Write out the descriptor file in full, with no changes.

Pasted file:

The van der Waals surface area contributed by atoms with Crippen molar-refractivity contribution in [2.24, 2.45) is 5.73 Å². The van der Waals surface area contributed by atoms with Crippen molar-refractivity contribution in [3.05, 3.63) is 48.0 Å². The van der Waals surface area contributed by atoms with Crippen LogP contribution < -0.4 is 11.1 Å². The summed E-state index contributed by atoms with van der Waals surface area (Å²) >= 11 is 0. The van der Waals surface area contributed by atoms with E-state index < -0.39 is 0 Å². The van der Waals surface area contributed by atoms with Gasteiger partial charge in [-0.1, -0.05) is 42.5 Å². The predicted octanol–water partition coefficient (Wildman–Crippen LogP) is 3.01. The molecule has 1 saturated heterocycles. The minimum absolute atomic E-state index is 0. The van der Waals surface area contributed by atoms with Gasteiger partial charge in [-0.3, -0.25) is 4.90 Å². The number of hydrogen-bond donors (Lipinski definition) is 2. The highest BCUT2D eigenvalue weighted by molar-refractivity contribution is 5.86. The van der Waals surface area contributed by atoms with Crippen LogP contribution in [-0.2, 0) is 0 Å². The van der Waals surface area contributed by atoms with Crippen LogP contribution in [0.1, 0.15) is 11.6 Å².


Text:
The van der Waals surface area contributed by atoms with Crippen molar-refractivity contribution in [2.24, 2.45) is 5.73 Å². The van der Waals surface area contributed by atoms with Crippen molar-refractivity contribution in [3.05, 3.63) is 48.0 Å². The van der Waals surface area contributed by atoms with Crippen LogP contribution < -0.4 is 11.1 Å². The summed E-state index contributed by atoms with van der Waals surface area (Å²) >= 11 is 0. The van der Waals surface area contributed by atoms with E-state index < -0.39 is 0 Å². The van der Waals surface area contributed by atoms with Gasteiger partial charge in [-0.1, -0.05) is 42.5 Å². The predicted octanol–water partition coefficient (Wildman–Crippen LogP) is 3.01. The molecule has 1 saturated heterocycles. The minimum absolute atomic E-state index is 0. The van der Waals surface area contributed by atoms with Gasteiger partial charge in [-0.3, -0.25) is 4.90 Å². The number of hydrogen-bond donors (Lipinski definition) is 2. The highest BCUT2D eigenvalue weighted by molar-refractivity contribution is 5.86. The van der Waals surface area contributed by atoms with Crippen LogP contribution in [-0.2, 0) is 0 Å². The van der Waals surface area contributed by atoms with Crippen LogP contribution in [0.1, 0.15) is 11.6 Å².